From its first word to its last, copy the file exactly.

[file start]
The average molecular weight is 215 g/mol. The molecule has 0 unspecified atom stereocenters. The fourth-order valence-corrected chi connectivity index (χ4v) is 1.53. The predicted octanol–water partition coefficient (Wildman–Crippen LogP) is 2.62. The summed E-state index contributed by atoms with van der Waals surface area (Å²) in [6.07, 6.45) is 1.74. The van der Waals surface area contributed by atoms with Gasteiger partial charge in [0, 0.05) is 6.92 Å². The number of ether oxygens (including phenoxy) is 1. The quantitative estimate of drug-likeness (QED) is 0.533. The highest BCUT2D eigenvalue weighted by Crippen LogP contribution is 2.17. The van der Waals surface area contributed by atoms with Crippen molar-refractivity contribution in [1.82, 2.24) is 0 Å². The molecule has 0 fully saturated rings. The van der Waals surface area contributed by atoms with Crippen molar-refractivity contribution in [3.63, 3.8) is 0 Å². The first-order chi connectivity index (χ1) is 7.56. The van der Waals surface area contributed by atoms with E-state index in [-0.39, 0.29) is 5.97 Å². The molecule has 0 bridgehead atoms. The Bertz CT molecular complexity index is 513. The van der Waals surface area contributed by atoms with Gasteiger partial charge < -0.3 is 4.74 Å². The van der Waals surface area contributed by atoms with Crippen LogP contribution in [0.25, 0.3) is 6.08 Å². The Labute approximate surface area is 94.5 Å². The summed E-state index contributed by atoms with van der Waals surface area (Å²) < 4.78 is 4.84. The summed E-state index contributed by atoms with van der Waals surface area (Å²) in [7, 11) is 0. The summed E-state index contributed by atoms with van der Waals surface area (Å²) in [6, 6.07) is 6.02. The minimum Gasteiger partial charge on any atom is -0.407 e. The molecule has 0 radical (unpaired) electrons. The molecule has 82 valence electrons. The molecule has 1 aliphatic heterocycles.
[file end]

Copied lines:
The average molecular weight is 215 g/mol. The molecule has 0 unspecified atom stereocenters. The fourth-order valence-corrected chi connectivity index (χ4v) is 1.53. The predicted octanol–water partition coefficient (Wildman–Crippen LogP) is 2.62. The summed E-state index contributed by atoms with van der Waals surface area (Å²) in [6.07, 6.45) is 1.74. The van der Waals surface area contributed by atoms with Gasteiger partial charge in [0, 0.05) is 6.92 Å². The number of ether oxygens (including phenoxy) is 1. The quantitative estimate of drug-likeness (QED) is 0.533. The highest BCUT2D eigenvalue weighted by Crippen LogP contribution is 2.17. The van der Waals surface area contributed by atoms with Crippen molar-refractivity contribution in [1.82, 2.24) is 0 Å². The molecule has 0 fully saturated rings. The van der Waals surface area contributed by atoms with Crippen molar-refractivity contribution in [3.63, 3.8) is 0 Å². The first-order chi connectivity index (χ1) is 7.56. The van der Waals surface area contributed by atoms with E-state index in [-0.39, 0.29) is 5.97 Å². The molecule has 0 bridgehead atoms. The Bertz CT molecular complexity index is 513. The van der Waals surface area contributed by atoms with Gasteiger partial charge < -0.3 is 4.74 Å². The van der Waals surface area contributed by atoms with Crippen LogP contribution in [0.25, 0.3) is 6.08 Å². The Labute approximate surface area is 94.5 Å². The summed E-state index contributed by atoms with van der Waals surface area (Å²) < 4.78 is 4.84. The summed E-state index contributed by atoms with van der Waals surface area (Å²) in [7, 11) is 0. The summed E-state index contributed by atoms with van der Waals surface area (Å²) in [6, 6.07) is 6.02. The minimum Gasteiger partial charge on any atom is -0.407 e. The molecule has 0 radical (unpaired) electrons. The molecule has 82 valence electrons. The molecule has 1 aliphatic heterocycles.